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Additional Asian Collaborations

Climate Affairs

Societies can better plan for the impacts of hurricanes and other natural events. (Photo by Carlye Calvin, UCAR Digital Image Library.)

Thanks to an NCAR researcher, educational institutions in several countries are offering courses about the sensitive interplay among climate, people, and the environment. These courses, which are designed to prepare students for diverse roles in government and industry, stress the importance of considering climate when societies make plans.

NCAR scientist Michael Glantz has organized a number of workshops and training sessions to introduce educators to the climate affairs concept. Climate affairs courses may emphasize such strategies as setting up early warning systems so societies can brace for a coming disaster or steering development away from floodplains and other high- risk areas.

The University of Malaya in Malaysia, the University of Melbourne in Australia, and the Chinese Meteorological Administration are working with NCAR to develop climate affairs activities. China’s Xinjiang University has used the climate affairs template to establish an International Center for Desert Affairs. Several other institutions in East Asia, as well as in the United States, Canada, Pakistan, and other nations, are looking into the program.


Modeling power

Scientists rely on sophisticated computer models to predict changes in Earth’s climate. But the models require so much computing power that it may take weeks or even months to run a single experiment.

To tackle this problem, researchers from NCAR and the nonprofit Central Research Institute of the Electric Power Industry (CRIEPI) in Japan have re-engineered NCAR’s powerful Community Climate System Model (CCSM). Not only is the model faster, but it also can perform well on a variety of different types of supercomputers—including
the powerful Japanese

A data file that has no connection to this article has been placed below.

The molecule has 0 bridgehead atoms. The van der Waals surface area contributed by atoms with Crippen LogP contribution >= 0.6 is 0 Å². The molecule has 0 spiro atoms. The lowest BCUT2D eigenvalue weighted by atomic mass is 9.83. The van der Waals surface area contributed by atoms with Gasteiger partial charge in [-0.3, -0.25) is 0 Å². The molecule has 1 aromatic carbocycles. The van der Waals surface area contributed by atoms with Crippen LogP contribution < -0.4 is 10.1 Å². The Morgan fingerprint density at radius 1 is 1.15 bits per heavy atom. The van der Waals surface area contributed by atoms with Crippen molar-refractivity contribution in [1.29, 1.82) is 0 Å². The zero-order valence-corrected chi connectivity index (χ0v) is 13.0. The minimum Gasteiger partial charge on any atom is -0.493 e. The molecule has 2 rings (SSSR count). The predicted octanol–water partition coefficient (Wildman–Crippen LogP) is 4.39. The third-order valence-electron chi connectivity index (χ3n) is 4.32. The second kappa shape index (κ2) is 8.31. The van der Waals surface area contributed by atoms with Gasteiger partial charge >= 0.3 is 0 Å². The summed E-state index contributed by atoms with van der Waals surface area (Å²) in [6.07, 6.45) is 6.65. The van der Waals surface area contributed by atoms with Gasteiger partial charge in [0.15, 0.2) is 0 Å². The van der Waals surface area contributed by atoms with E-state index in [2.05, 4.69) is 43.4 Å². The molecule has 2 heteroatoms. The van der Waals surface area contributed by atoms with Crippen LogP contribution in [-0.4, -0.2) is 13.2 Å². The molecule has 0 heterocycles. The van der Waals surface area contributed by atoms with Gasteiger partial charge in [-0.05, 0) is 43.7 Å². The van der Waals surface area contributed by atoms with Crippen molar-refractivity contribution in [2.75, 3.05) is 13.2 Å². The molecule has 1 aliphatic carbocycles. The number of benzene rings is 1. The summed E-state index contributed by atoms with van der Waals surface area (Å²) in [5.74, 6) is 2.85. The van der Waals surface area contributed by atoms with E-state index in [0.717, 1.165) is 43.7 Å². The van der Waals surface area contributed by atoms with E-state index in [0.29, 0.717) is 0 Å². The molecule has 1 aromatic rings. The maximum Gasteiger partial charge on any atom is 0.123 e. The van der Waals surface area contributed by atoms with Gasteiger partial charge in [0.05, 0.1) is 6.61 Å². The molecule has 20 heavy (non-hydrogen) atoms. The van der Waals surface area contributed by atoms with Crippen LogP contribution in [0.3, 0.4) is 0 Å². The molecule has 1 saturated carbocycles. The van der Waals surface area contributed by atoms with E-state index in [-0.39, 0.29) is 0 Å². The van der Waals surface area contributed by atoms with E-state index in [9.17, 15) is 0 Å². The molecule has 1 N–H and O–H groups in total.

Earth Simulator.

By using more computer power, the CCSM can produce especially detailed simulations. The image on the left estimates the broad-scale movement of water around South Africa’s Cape of Good Hope. The image on the right, produced by the Earth Simulator, captures much more detail and indicates how heat and salt can move in isolated structures known as Agulhas rings. (Image courtesy Frank Bryan, NCAR.)

As a result, scientists can examine the longer-term implications of rising greenhouse gas levels by simulating climate as far into the future as 2450. They are also zooming in on finer-scale features such as ocean eddies that are just a few tens of kilometers across. These eddies transport energy and properties such as salinity in ways that profoundly affect climate.

The next step will be to incorporate more detailed information about topographic features such as mountain ranges and valleys to gain insights into regional climate. For instance, instead of rounding off the height of Washington’s Olympic Mountains to about 5,000 feet (1,500 meters), the model run on the Earth Simulator can more closely incorporate the height of the mountain range, which reaches nearly 8,000 feet (2,400 meters). This will enable researchers to more correctly capture the amount of precipitation that falls as snow as opposed to rain—thereby allowing them to estimate spring and summer water supply from melting snow.

The result will be an unprecedented picture of Earth’s changing climate. Says NCAR scientist Frank Bryan, “We will be able to capture regional impacts of climate change that have previously been beyond our capabilities.”


log book

NCAR is working with experts in Russia and China to create digital records of historic weather observations. (Photo courtesy Climate Database Modernization Program, National Climatic Data Center fo NOAA.)

Collecting Historical Records

Historic ship logbooks, filled with daily readings of air temperatures, winds, and other data, can provide important clues about global climate trends. To bolster the collection of such weather observations in its International Comprehensive Ocean-Atmosphere Data Set, NCAR is engaging in a pair of collaborative projects.

In Russia, NCAR and NOAA are working with the All-Russian Research Institute of Hydrometeorological Information in Obninsk to create digital records for millions of weather observations taken aboard Russian research vessels. The readings, dating back to 1937, reveal weather patterns in such remote regions as the Southern Ocean, fringing Antarctica.

In China, the National Marine Data and Information Service of the State Oceanic Administration in Tianjin is helping to digitize paper records from U.S. merchant marine logbooks. The records date back to the mid-19th century and cover much of the world’s oceans. NCAR and NOAA are providing the Chinese with other digital data, such as global surface temperatures, for their own research.

Records in the collaborative International Comprehensive Ocean-Atmosphere Data Set are made available to researchers around the world.


Asian Collaborations:

Modeling Power

Air Safety in Taiwan

Climate Affairs

Collecting Historical Records


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